On Tuesday, Cuba announced that José Ramón Machado, 80, would fill the second highest position in the Communist Party, putting him in line to possibly succeed President Raul Castro. The New York Times notes that the announcement was significant as it was the first time since 1959 that “someone other than the Castro brothers” was selected to fill such a prominent position.
Islamic extremists are continuing to press their advantage in the new, post-Mubarak Egypt, and are now demanding that one of the few Christians serving in the government be removed — or else.
Emad Shehata Michael, a Coptic Christian, is the newly appointed governor of Qena. The act of appointing a Copt as governor was hardly an innovation; according to the Associated Press, his predecessor “was actually a Christian and a former police general as well, but he was appointed by Mubarak and was much reviled for his incompetence, security background, and close ties to the regime, enabling the Salafis to draw on local dissatisfaction in their current campaign.”
In Great Britain, in the days prior to the invasion of Iraq, government ministers and oil industry executives spoke about how best to exploit the rich oil reserves in that country, according to an article in the UK newspaper The Independent.
The paper reports that there were at least five meetings among representatives of BP, Shell, and the British government, taking place near the end of 2002. The invasion of Iraq began on March 20, 2003.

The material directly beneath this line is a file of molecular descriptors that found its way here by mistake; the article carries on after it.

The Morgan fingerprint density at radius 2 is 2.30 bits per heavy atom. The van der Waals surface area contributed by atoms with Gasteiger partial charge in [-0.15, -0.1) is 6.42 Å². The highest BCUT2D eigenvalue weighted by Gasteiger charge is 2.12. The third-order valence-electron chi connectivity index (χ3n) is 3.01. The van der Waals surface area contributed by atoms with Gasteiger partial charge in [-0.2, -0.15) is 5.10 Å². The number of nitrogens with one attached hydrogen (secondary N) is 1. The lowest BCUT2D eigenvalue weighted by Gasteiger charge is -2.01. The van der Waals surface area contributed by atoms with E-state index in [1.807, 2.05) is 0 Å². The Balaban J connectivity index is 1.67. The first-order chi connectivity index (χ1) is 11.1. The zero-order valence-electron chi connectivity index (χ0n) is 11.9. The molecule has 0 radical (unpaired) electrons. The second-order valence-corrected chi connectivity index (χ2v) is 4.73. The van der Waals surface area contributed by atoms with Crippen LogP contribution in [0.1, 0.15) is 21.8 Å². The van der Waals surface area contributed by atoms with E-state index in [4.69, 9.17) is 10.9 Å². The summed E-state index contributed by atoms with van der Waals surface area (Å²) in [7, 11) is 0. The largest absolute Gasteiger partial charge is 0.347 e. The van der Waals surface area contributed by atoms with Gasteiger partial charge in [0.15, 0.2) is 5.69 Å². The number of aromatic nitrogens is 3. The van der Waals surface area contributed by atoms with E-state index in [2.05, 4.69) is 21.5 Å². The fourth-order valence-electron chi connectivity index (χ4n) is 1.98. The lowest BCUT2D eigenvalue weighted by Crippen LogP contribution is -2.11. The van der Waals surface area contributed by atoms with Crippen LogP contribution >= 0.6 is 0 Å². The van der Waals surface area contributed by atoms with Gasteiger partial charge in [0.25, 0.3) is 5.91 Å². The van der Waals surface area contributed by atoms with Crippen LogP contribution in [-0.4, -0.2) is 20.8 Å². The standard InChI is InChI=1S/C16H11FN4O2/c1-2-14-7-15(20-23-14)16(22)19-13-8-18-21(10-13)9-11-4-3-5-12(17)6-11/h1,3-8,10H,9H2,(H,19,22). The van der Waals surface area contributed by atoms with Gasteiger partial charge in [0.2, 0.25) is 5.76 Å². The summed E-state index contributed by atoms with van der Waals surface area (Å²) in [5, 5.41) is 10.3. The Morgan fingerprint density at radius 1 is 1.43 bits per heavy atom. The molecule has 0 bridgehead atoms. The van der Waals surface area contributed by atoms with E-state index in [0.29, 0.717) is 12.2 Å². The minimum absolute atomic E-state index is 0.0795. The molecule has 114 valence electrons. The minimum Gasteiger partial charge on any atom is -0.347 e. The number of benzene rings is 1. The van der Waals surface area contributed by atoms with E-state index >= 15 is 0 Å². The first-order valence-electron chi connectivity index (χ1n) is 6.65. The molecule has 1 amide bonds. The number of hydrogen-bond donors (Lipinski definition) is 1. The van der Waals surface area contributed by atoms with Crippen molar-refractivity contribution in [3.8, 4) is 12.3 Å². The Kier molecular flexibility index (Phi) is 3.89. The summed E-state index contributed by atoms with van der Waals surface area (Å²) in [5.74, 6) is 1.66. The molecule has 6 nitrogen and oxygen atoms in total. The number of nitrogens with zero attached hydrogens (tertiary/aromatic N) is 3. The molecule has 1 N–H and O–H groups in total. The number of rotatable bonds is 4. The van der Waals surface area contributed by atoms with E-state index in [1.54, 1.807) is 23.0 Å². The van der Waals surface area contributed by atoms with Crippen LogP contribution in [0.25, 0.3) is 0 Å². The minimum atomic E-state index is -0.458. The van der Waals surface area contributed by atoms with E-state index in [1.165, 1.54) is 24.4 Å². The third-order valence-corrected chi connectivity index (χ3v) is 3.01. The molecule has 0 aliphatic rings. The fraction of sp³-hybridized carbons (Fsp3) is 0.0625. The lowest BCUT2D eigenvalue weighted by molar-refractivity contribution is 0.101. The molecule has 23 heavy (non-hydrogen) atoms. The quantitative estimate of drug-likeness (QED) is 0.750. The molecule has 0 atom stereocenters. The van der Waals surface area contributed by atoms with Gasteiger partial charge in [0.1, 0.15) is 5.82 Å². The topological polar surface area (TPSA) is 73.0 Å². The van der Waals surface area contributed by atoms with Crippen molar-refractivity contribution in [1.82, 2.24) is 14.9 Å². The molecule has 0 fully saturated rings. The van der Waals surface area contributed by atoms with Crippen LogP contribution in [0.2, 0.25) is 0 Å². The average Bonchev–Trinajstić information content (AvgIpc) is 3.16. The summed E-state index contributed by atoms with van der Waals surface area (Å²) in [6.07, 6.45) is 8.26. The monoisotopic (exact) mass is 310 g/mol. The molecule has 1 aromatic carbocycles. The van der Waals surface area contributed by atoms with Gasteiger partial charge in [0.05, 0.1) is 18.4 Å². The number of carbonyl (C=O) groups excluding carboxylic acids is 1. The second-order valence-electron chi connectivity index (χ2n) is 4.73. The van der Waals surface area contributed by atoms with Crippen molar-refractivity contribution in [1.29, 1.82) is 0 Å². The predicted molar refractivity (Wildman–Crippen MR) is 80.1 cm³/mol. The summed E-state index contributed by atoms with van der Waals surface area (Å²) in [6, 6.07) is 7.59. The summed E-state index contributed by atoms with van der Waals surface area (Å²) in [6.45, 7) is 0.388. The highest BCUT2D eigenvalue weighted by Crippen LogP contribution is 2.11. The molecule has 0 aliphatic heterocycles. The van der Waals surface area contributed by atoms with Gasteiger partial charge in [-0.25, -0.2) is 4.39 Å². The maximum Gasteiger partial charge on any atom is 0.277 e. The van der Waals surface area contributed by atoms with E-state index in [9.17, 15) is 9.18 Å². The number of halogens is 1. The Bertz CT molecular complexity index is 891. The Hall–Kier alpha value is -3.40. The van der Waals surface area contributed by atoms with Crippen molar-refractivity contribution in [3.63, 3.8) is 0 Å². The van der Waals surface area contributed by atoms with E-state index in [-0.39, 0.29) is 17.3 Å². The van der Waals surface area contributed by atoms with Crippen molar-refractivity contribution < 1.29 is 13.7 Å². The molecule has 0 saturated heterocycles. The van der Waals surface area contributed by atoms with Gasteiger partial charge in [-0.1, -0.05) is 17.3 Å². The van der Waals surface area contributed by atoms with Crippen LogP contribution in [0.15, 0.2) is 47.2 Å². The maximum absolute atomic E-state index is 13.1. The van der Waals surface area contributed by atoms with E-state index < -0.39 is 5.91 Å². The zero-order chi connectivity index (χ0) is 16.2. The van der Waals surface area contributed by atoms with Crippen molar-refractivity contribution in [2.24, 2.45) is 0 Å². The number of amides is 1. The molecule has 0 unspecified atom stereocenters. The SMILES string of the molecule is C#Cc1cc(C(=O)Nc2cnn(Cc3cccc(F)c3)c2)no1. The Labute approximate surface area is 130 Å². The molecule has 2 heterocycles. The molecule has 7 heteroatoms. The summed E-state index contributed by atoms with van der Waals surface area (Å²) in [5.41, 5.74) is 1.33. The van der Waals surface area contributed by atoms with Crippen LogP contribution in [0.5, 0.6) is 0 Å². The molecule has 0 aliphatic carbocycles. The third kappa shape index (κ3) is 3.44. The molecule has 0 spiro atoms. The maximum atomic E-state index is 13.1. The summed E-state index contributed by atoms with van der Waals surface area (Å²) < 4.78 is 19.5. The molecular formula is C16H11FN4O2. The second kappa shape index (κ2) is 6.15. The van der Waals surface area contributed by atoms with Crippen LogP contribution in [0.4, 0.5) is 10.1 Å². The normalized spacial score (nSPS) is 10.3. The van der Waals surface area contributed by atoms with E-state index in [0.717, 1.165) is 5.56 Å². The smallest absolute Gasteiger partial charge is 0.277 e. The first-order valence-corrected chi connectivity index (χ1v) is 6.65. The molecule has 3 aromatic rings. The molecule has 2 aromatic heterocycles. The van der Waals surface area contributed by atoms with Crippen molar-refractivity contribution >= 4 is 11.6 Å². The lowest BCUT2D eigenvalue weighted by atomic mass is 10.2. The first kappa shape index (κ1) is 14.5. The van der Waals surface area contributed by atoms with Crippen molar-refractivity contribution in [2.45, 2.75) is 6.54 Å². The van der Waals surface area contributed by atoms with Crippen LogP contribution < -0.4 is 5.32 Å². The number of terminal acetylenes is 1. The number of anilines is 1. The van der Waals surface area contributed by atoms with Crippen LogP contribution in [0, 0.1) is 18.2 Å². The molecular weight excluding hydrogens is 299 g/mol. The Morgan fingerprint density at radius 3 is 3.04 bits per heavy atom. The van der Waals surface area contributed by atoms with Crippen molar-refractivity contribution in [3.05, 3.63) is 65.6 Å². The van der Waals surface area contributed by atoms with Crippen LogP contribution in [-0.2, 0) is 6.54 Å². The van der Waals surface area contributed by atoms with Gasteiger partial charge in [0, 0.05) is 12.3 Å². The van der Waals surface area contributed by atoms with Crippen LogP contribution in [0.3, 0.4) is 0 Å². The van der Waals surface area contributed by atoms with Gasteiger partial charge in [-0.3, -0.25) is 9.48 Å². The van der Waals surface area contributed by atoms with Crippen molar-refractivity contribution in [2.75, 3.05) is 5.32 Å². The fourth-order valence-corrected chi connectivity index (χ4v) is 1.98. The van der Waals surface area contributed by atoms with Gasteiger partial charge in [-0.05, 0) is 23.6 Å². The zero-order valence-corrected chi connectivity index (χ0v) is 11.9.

The so-called London Taliban is attempting to impose Sharia law by threatening homosexuals and women who don’t know wear Muslim garb with violence.
The city’s Daily Mail newspaper, in yet another installment of its episodic chronicle of Islam’s march through Britain and its institutions, reports that Muslims are harassing women who refuse to wear Islamic headgear, the hijab, or even worse, the suffocating burqa. Neighborhoods are being declared “gay free” zones.
Finland is a curious blend of statist socialism and national independence. Its politics do not always fit easily into American thinking. No one would call the small country a socially conservative nation. Religious belief is weak, and vices such as illegitimacy, alcoholism, and pornography are shockingly more prevalent than in its cousins — Sweden, Denmark, Norway, and Iceland.